(1) Who is under twenty-one (21) years of age;
(2) Who is unmarried;
(3) Who has been declared dependent on a juvenile court
located in the US or whom such a court has legally committed
to or placed under the custody of an agency or department
of: a State, or an individual or entity appointed by a State or
juvenile court located in the US;
(4) Whose reunification with one or both of parents is not
viable due to abuse, neglect, abandonment, or a similar basis
found under State law; and
(5) For whom it has been determined in administrative or
judicial proceedings that it would not be in his/her best
interest to be returned to his or his parent’s previous country
of nationality or country of last habitual residence.
Federal law: 21
State law: It depends, but in most states 18.
Maryland: 21 (Effective Oct. 1, 2014)
• Chapter 96 (HB 0315) changed the definition of a
child to “unmarried individuals under the age of
21 for purposes of custody or guardianship cases
filed pursuant to a Motion For Special Immigrant
Juvenile Factual Findings.” Such a person is an
“immigrant child.”
A “juvenile court” is a court located in the US
having jurisdiction under State law to make
judicial determinations about the custody and
care of juveniles.
• Look at the Court’s function, not what the State labels it.
TVPRA clarifies that a juvenile court may commit
a minor to the care of State OR individual OR
entity, thus guardianships and sole custody
determinations are permissible.
Note: for immigration, a child is “dependent”
once the “juvenile court” accepts jurisdiction to
determine care & custody.
• State intervention (ie. foster care) is not required.
No federal definition: look to state law
Abuse, abandonment and/or neglect may
have occurred in the US or abroad.
Child need not be in foster care to be SIJS
Child may reside with and be cared for by 1
parent and still qualify for SIJS.
No formal termination of parental rights is
required, nor is a determination that
reunification will never be possible.
Potential Evidence:
TESTIMONY, affidavits, ORR records, foreign
police reports and/or court records, foreign
medical records, foreign home study, etc.
Factors to Consider:
No adult able or willing to care for the child in
his/her home country
Child would be forced to return to situation of
Child would be forced to work and discontinue
Past threats or injuries by 3rd parties (ie. relatives,
gangs, etc.)
Establish jurisdiction in “Juvenile
Court” in County of Child’s
•The Process
Obtain SIJS Predicate
Order from “Juvenile
File an I-360 Petition for SIJS w/
USCIS, along w/ Predicate Order.
(File concurrent AOS for children not
in proceedings.)
Dismiss Immigration
Court proceedings, file
Dos and Don’ts
Is there a basis for State court jurisdiction?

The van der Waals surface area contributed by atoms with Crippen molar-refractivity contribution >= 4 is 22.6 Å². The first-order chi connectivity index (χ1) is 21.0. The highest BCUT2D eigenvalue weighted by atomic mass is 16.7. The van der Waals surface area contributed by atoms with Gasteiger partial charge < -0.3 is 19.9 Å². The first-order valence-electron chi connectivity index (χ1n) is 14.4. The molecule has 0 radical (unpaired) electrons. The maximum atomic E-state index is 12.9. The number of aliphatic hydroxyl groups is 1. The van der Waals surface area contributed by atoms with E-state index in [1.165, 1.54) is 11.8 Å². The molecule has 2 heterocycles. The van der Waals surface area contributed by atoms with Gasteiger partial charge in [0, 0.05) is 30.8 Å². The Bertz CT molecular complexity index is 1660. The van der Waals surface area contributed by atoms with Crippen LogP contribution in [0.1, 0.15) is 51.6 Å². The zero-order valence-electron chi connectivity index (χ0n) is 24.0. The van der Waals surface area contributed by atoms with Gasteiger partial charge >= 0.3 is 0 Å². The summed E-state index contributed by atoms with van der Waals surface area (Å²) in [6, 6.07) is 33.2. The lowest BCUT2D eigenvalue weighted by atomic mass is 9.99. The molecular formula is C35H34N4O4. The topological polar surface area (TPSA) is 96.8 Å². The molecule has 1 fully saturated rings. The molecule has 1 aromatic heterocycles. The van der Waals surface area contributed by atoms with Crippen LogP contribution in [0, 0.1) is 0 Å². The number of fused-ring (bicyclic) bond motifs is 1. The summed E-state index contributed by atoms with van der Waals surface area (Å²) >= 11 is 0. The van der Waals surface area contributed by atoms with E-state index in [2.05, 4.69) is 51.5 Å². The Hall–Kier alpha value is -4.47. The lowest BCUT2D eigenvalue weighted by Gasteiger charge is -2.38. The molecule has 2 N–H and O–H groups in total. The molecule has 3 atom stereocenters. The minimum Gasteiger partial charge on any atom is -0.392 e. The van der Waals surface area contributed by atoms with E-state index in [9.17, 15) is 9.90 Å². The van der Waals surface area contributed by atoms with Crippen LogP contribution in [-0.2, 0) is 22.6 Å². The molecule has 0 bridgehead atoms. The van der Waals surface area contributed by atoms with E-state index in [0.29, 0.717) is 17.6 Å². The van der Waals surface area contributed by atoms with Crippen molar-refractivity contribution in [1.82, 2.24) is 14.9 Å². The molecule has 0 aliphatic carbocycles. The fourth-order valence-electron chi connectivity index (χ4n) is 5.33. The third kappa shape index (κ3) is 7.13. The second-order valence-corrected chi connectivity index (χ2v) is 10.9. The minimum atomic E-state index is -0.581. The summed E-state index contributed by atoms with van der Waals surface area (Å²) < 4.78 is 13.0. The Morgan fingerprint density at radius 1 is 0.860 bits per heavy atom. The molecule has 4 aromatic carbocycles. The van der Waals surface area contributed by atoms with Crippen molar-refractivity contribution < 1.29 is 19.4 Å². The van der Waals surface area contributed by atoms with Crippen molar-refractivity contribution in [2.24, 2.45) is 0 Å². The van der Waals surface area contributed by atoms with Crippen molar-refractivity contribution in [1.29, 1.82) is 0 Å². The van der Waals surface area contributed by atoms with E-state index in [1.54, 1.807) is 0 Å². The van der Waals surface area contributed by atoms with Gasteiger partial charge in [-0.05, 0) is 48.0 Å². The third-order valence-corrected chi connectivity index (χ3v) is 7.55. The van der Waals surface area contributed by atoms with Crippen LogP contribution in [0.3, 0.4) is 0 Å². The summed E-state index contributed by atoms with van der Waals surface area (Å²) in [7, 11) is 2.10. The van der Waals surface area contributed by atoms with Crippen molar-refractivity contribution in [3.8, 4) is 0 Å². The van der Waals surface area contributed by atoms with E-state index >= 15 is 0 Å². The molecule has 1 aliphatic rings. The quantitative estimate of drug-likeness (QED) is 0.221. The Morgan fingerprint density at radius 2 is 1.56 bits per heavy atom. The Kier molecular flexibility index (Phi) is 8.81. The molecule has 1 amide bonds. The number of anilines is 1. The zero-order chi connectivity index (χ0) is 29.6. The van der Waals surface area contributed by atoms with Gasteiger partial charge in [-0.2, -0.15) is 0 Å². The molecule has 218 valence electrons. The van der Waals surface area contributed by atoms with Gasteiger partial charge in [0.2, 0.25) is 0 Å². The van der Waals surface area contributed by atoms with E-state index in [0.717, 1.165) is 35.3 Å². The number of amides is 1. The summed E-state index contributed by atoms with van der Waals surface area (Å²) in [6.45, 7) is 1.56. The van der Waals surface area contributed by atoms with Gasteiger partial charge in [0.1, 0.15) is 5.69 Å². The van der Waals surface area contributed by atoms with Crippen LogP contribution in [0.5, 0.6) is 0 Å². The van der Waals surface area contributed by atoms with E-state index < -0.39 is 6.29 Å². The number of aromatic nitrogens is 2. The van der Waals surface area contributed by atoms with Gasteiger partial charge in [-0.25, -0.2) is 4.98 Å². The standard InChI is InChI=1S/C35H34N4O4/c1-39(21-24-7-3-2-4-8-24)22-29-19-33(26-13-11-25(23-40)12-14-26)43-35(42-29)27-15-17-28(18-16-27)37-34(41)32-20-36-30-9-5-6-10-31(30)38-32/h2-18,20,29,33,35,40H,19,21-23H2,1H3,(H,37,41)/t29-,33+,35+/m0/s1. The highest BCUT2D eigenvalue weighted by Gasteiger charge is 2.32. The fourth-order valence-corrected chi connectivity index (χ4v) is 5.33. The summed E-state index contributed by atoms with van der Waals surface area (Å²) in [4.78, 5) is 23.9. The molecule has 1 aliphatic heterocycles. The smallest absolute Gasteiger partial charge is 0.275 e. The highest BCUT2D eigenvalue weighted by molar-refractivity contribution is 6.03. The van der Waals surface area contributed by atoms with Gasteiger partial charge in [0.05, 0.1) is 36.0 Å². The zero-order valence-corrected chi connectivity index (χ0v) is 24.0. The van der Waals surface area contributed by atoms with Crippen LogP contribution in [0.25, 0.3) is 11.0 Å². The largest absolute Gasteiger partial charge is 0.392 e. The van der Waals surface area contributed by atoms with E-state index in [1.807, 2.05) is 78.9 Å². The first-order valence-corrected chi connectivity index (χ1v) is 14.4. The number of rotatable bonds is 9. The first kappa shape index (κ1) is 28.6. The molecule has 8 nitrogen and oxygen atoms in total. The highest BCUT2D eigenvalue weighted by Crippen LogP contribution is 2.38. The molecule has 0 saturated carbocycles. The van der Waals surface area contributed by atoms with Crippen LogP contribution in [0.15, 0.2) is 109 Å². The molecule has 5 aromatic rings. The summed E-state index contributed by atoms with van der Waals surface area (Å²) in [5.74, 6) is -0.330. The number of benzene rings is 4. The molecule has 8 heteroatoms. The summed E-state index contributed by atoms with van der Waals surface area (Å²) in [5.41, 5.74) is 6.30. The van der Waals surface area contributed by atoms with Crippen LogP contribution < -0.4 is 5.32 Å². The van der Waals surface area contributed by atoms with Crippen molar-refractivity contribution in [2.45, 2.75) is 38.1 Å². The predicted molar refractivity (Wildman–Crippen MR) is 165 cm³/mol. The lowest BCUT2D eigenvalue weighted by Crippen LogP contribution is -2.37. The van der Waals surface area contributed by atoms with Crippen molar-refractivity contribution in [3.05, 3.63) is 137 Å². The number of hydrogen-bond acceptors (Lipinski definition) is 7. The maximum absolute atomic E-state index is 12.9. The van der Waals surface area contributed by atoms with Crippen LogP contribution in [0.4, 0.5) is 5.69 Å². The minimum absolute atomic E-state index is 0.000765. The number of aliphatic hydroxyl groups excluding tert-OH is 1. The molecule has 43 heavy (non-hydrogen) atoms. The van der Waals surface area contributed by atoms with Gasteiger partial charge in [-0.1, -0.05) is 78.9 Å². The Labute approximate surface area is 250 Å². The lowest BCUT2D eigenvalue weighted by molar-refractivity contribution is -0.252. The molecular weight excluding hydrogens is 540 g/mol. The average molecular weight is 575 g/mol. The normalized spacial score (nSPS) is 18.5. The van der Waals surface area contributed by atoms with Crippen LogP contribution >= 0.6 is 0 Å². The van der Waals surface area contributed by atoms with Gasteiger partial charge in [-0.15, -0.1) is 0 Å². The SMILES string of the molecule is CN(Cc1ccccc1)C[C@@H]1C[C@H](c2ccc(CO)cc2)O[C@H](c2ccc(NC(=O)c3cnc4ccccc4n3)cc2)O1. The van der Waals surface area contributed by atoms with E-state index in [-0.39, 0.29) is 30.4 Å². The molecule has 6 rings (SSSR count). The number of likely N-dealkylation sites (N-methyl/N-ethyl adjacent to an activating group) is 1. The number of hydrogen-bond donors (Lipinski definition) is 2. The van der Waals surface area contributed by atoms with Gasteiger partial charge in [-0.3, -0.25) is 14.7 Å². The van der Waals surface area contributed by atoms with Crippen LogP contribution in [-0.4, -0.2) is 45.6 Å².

Do you have a “fit and proper”
Who abused or neglected the child?
What is truly in the best interests of the
What potential conflicts may arise between
the adult and child? Can they be
Are there other forms of relief? What if child
wants to help the one parent?
◦ Read the Statutes: Family law, Trusts & Estates, etc.
 When do you file for custody? Guardianship?
 How does your jurisdiction define abuse? Neglect?
 Who are the parties & interested persons?
 Who do you represent? Who don’t you represent?
 What are your duties to the child’s parent(s)?
◦ Read the Rules of Procedure
◦ Read the Seminal Cases
 What factors will the Court apply to determine if the
Plaintiff/Petitioner is fit & proper?
 When determining abuse (or neglect), will the Court apply
US standards or those of the home country?
 What factors will the Court apply to determine the best
interest of the child?
◦ Civil Procedure:
 Jurisdiction & Venue
 Service of Process (and Alternative
 Deadlines
 “The importance of clerk smiling.”
◦ Evidence
◦ Know your county, your court, your
judge, and your opposing
◦ SIJS Orders with pre-TVPRA of 2008
◦ Skeletal SIJS Predicate Orders
 In adjudicating the SIJS Petition, USCIS
must determine that the SIJ benefit was
not sought for the primary purpose of
obtaining a “green card,” but rather to
obtain relief from abuse, abandonment,
or neglect.
 Children who are no longer dependent on
the “juvenile court” when the I-360 is filed
Draft a fact-specific order:
“Manuel’s father is an alcoholic who physically
abused Manuel. Because Manuel’s father was
unemployed, Manuel dropped out of school after the
6th grade to work as a farmhand. Manuel’s mother is
unemployed and unable to protect her children from
her husband’s violence.”
“There is no adult person in Honduras who is able
and willing to provide Manuel with a safe and secure
home and to ensure that his needs are met. In
Honduras, Manuel would be subjected to further
abuse and neglect from his parents, and he would
have to work full-time in lieu of attending school.”
◦ Avoid Master Calendar Hearings
◦ I-360s Pending Over 180 days
◦ Become familiar with the PerezOlano Settlement Agreement:
 In Absentia Orders of Removal
 “Age out” cases
Take a pro bono case from Catholic Charities!
CC has extensive experience in these cases
and will provide sample filings, mentorship,
contacts, insider tips, etc. in exchange for
you taking a pro bono case.
Contact Catholic Charities Pro Bono
Coordinator Jim Feroli at
[email protected]
Michelle N. Mendez
Catholic Charities of
Immigration Legal
924 G Street NW
Washington, DC 20001
Tel: (202) 772-4342
Jennifer Bibby-Gerth
Catholic Charities of
Immigration Legal
12247 Georgia Avenue
Silver Spring, MD 20903
Tel: (301) 942-1790,
[email protected] ext 135
[email protected]
Christina Wilkes
Grossman Law, LLC
110 N. Washington St.
Rockville, MD 20850
Tel: (240) 403-0913
[email protected]